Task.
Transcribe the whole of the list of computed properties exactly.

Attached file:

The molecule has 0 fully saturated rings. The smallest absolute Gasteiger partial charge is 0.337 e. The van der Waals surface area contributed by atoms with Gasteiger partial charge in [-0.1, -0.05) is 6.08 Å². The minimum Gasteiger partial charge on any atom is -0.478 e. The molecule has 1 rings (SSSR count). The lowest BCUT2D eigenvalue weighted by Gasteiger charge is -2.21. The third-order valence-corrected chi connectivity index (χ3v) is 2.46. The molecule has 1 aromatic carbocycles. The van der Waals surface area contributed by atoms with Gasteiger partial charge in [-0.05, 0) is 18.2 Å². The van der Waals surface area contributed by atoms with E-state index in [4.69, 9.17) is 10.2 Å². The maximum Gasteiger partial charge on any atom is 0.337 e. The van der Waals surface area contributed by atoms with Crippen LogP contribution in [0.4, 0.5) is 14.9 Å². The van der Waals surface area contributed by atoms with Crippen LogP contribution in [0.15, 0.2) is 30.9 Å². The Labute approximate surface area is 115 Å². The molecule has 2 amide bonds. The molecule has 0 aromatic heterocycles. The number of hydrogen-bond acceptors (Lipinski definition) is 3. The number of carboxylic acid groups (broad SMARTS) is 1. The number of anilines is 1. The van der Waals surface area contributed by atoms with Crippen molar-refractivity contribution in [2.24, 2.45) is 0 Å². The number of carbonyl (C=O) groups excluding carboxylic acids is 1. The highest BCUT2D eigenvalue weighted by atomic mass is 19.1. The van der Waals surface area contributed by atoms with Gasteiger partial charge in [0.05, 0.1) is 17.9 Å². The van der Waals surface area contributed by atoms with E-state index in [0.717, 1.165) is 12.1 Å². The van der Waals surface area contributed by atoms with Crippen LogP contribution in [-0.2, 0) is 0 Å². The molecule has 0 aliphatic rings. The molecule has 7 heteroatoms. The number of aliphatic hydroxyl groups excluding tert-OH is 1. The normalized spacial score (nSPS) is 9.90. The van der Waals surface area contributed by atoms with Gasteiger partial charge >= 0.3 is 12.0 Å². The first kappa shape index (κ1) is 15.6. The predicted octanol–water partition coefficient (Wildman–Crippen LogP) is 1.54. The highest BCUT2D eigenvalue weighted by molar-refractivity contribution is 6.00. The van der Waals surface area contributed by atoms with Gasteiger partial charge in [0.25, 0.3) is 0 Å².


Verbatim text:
The molecule has 0 fully saturated rings. The smallest absolute Gasteiger partial charge is 0.337 e. The van der Waals surface area contributed by atoms with Gasteiger partial charge in [-0.1, -0.05) is 6.08 Å². The minimum Gasteiger partial charge on any atom is -0.478 e. The molecule has 1 rings (SSSR count). The lowest BCUT2D eigenvalue weighted by Gasteiger charge is -2.21. The third-order valence-corrected chi connectivity index (χ3v) is 2.46. The molecule has 1 aromatic carbocycles. The van der Waals surface area contributed by atoms with Gasteiger partial charge in [-0.05, 0) is 18.2 Å². The van der Waals surface area contributed by atoms with E-state index in [4.69, 9.17) is 10.2 Å². The maximum Gasteiger partial charge on any atom is 0.337 e. The van der Waals surface area contributed by atoms with Crippen LogP contribution in [0.4, 0.5) is 14.9 Å². The van der Waals surface area contributed by atoms with Crippen LogP contribution in [0.15, 0.2) is 30.9 Å². The Labute approximate surface area is 115 Å². The molecule has 2 amide bonds. The molecule has 0 aromatic heterocycles. The number of hydrogen-bond acceptors (Lipinski definition) is 3. The number of carboxylic acid groups (broad SMARTS) is 1. The number of anilines is 1. The van der Waals surface area contributed by atoms with Crippen molar-refractivity contribution in [2.24, 2.45) is 0 Å². The number of carbonyl (C=O) groups excluding carboxylic acids is 1. The highest BCUT2D eigenvalue weighted by atomic mass is 19.1. The van der Waals surface area contributed by atoms with Gasteiger partial charge in [0.05, 0.1) is 17.9 Å². The van der Waals surface area contributed by atoms with E-state index in [0.717, 1.165) is 12.1 Å². The van der Waals surface area contributed by atoms with Crippen LogP contribution in [-0.2, 0) is 0 Å². The molecule has 0 aliphatic rings. The molecule has 7 heteroatoms. The number of aliphatic hydroxyl groups excluding tert-OH is 1. The normalized spacial score (nSPS) is 9.90. The van der Waals surface area contributed by atoms with Gasteiger partial charge >= 0.3 is 12.0 Å². The first kappa shape index (κ1) is 15.6. The predicted octanol–water partition coefficient (Wildman–Crippen LogP) is 1.54. The highest BCUT2D eigenvalue weighted by molar-refractivity contribution is 6.00. The van der Waals surface area contributed by atoms with Gasteiger partial charge in [0.25, 0.3) is 0 Å².